Rohrlack said the chamber’s governing board has been talking about planning for trade with Cuba for seven years now. Chambers of commerce are typically forbidden from getting involved in politics, but Rohrlack said he saw an opportunity for Tampa. “People here understand that this 50-year-old policy is outdated,” he said. “It’s time we start thinking about what happens after the embargo.”
Originally, the chamber planned to send one of its own with five others from the community. Hundreds of people expressed interest, and dozens signed up. Rohrlack said they had to cut off the number at 38. “Interest kept growing, and we just finally had to cut it off,” he said.
During the trip, Rohrlack recalled conversations with locals who referred to Miami as a city of anti-Castro politics, while they saw Tampa as a place that grew up around Ybor cigar factories. “In Tampa, there’s a celebration of diversity of Cubans,” Rohrlack said, “while in Miami there’s less acceptance. This is going to bode well for us when Cuba opens.”
Tampa will add “at least 5,000 jobs overnight” when it happens, estimates Manteiga, sitting in front of a painting of his grandfather in the Ybor City office of La Gaceta. Cuba doesn’t have warehouses to handle mass shipping, so supplies will have to be brought in from a nearby port until they can be built. Florida strawberries, for instance, can’t be kept in bulk in Cuba, meaning weekly shipments from the Port of Tampa.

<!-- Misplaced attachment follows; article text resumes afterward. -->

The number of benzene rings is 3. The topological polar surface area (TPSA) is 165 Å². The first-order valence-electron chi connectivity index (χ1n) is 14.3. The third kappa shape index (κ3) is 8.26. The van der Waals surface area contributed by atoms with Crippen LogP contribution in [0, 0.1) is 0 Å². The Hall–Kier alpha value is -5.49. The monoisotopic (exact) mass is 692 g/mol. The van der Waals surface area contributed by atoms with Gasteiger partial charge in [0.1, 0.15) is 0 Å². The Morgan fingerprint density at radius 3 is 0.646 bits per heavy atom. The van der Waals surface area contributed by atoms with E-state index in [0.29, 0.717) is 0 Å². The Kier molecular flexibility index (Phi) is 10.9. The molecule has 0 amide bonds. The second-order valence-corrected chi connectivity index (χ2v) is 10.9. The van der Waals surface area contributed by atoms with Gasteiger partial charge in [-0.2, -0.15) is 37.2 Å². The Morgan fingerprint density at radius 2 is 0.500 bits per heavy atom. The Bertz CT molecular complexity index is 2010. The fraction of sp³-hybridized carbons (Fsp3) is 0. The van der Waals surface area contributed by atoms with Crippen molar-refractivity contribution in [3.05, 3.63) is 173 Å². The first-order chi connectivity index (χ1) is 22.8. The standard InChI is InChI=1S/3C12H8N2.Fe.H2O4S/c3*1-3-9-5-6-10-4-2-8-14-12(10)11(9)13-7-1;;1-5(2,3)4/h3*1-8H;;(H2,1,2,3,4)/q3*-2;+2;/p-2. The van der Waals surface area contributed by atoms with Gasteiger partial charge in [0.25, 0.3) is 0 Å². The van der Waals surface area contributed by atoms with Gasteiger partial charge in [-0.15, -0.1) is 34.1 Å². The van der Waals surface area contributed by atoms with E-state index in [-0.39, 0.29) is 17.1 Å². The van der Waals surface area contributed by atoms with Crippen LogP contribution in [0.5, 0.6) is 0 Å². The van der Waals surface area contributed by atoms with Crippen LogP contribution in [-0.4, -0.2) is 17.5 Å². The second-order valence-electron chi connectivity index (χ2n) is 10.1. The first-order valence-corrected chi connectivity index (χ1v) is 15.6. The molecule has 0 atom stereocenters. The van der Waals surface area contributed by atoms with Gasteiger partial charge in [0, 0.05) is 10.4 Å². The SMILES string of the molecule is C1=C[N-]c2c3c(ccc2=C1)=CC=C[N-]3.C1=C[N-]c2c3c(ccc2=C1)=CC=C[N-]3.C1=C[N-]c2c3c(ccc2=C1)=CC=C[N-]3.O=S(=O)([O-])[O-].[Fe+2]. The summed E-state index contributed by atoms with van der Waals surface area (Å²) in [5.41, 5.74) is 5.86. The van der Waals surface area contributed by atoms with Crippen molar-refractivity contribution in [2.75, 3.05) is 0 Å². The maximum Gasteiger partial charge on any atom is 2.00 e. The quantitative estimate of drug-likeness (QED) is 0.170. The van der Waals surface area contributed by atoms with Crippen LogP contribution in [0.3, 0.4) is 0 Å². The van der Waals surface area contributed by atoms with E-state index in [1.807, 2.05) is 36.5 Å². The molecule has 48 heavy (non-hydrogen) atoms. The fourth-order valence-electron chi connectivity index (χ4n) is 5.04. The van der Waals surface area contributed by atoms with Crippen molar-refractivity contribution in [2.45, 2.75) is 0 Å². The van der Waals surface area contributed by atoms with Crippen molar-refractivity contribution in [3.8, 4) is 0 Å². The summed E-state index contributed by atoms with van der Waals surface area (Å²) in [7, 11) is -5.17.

“Tampa has been the safety valve for Cuba for over 100 years,” Manteiga said, noting that Ybor settlers helped fund Cuban independence from Spain. “It’s going to be the same way after the embargo is lifted.”
Like many in Miami, Mike Vidal objects to any dealings with Cuba until the island makes major reforms. Among them, Vidal wants back the land the Castro government seized from his family, including his grandfather’s castle-like home, a copper mine, a cattle ranch, and a mile of pristine oceanfront property.
Vidal, a 57-year-old computer technician, comes from a politically connected family — his grandfather was speaker of the house in Cuba and a United Nations ambassador. His dad was an advisor to President Fulgencio Batista.
“I consider myself pretty moderate when it comes to Cuba,” Vidal said. “But when it comes to doing business with Castro, or traveling there, I don’t want to see it happen until they return the land they took from families, mine included. Pay for it, or give it back to us.”
The Florida Center for Investigative Reporting is a nonprofit news organization supported by foundations and individual contributions. For more information, visit fcir.org. The Public Insight Network contributed to this report and can be found online at publicinsightnetwork.org.